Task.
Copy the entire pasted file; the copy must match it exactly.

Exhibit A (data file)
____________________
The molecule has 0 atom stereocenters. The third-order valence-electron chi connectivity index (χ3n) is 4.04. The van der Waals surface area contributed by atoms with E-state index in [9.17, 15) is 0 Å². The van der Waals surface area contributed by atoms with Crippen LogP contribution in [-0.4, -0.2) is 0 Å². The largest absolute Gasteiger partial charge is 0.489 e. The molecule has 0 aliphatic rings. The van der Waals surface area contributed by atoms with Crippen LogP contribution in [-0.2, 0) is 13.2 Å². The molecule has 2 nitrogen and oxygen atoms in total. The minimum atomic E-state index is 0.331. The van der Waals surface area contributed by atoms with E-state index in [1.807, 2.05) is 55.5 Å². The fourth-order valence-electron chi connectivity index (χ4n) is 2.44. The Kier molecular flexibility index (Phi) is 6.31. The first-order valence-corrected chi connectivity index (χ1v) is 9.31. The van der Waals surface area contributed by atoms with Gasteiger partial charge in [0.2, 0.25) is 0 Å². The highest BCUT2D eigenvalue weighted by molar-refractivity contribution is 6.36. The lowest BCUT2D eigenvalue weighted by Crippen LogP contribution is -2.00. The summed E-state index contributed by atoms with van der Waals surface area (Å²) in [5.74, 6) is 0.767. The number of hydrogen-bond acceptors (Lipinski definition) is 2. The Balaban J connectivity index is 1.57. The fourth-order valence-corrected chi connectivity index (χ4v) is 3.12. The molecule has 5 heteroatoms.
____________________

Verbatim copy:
The molecule has 0 atom stereocenters. The third-order valence-electron chi connectivity index (χ3n) is 4.04. The van der Waals surface area contributed by atoms with E-state index in [9.17, 15) is 0 Å². The van der Waals surface area contributed by atoms with Crippen LogP contribution in [-0.4, -0.2) is 0 Å². The largest absolute Gasteiger partial charge is 0.489 e. The molecule has 0 aliphatic rings. The van der Waals surface area contributed by atoms with Crippen LogP contribution in [-0.2, 0) is 13.2 Å². The molecule has 2 nitrogen and oxygen atoms in total. The minimum atomic E-state index is 0.331. The van der Waals surface area contributed by atoms with E-state index in [1.807, 2.05) is 55.5 Å². The fourth-order valence-electron chi connectivity index (χ4n) is 2.44. The Kier molecular flexibility index (Phi) is 6.31. The first-order valence-corrected chi connectivity index (χ1v) is 9.31. The van der Waals surface area contributed by atoms with Gasteiger partial charge in [0.2, 0.25) is 0 Å². The highest BCUT2D eigenvalue weighted by molar-refractivity contribution is 6.36. The lowest BCUT2D eigenvalue weighted by Crippen LogP contribution is -2.00. The summed E-state index contributed by atoms with van der Waals surface area (Å²) in [5.74, 6) is 0.767. The number of hydrogen-bond acceptors (Lipinski definition) is 2. The Balaban J connectivity index is 1.57. The fourth-order valence-corrected chi connectivity index (χ4v) is 3.12. The molecule has 5 heteroatoms.